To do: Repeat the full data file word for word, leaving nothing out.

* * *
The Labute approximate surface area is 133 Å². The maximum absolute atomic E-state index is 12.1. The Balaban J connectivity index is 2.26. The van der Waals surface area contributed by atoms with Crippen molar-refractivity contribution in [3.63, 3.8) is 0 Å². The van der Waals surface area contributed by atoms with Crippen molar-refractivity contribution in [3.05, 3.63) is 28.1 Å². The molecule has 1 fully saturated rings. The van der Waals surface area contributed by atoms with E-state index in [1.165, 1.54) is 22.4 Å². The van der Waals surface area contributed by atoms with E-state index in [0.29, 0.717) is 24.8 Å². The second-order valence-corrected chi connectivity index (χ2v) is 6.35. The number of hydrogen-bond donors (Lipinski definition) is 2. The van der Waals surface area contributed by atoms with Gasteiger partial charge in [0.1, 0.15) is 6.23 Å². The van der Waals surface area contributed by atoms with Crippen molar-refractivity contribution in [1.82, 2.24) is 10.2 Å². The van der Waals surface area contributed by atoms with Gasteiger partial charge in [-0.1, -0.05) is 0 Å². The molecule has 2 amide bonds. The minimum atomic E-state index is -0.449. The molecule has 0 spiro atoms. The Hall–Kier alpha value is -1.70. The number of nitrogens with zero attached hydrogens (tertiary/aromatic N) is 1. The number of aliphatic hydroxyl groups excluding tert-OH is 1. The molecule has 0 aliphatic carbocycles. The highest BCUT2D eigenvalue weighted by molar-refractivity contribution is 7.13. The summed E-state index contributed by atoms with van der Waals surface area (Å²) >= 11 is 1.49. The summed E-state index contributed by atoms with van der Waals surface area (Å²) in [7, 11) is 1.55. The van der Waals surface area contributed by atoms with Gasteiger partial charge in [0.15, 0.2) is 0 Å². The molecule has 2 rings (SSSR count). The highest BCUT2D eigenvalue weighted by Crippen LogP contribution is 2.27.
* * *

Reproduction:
The Labute approximate surface area is 133 Å². The maximum absolute atomic E-state index is 12.1. The Balaban J connectivity index is 2.26. The van der Waals surface area contributed by atoms with Crippen molar-refractivity contribution in [3.63, 3.8) is 0 Å². The van der Waals surface area contributed by atoms with Crippen molar-refractivity contribution in [3.05, 3.63) is 28.1 Å². The molecule has 1 fully saturated rings. The van der Waals surface area contributed by atoms with E-state index in [1.165, 1.54) is 22.4 Å². The van der Waals surface area contributed by atoms with E-state index in [0.29, 0.717) is 24.8 Å². The second-order valence-corrected chi connectivity index (χ2v) is 6.35. The number of hydrogen-bond donors (Lipinski definition) is 2. The van der Waals surface area contributed by atoms with Gasteiger partial charge in [0.1, 0.15) is 6.23 Å². The van der Waals surface area contributed by atoms with Crippen molar-refractivity contribution in [1.82, 2.24) is 10.2 Å². The van der Waals surface area contributed by atoms with Gasteiger partial charge in [-0.1, -0.05) is 0 Å². The molecule has 2 amide bonds. The minimum atomic E-state index is -0.449. The molecule has 0 spiro atoms. The Hall–Kier alpha value is -1.70. The number of nitrogens with zero attached hydrogens (tertiary/aromatic N) is 1. The number of aliphatic hydroxyl groups excluding tert-OH is 1. The molecule has 0 aliphatic carbocycles. The highest BCUT2D eigenvalue weighted by molar-refractivity contribution is 7.13. The summed E-state index contributed by atoms with van der Waals surface area (Å²) >= 11 is 1.49. The summed E-state index contributed by atoms with van der Waals surface area (Å²) in [7, 11) is 1.55. The van der Waals surface area contributed by atoms with Gasteiger partial charge in [0.15, 0.2) is 0 Å². The molecule has 2 rings (SSSR count). The highest BCUT2D eigenvalue weighted by Crippen LogP contribution is 2.27.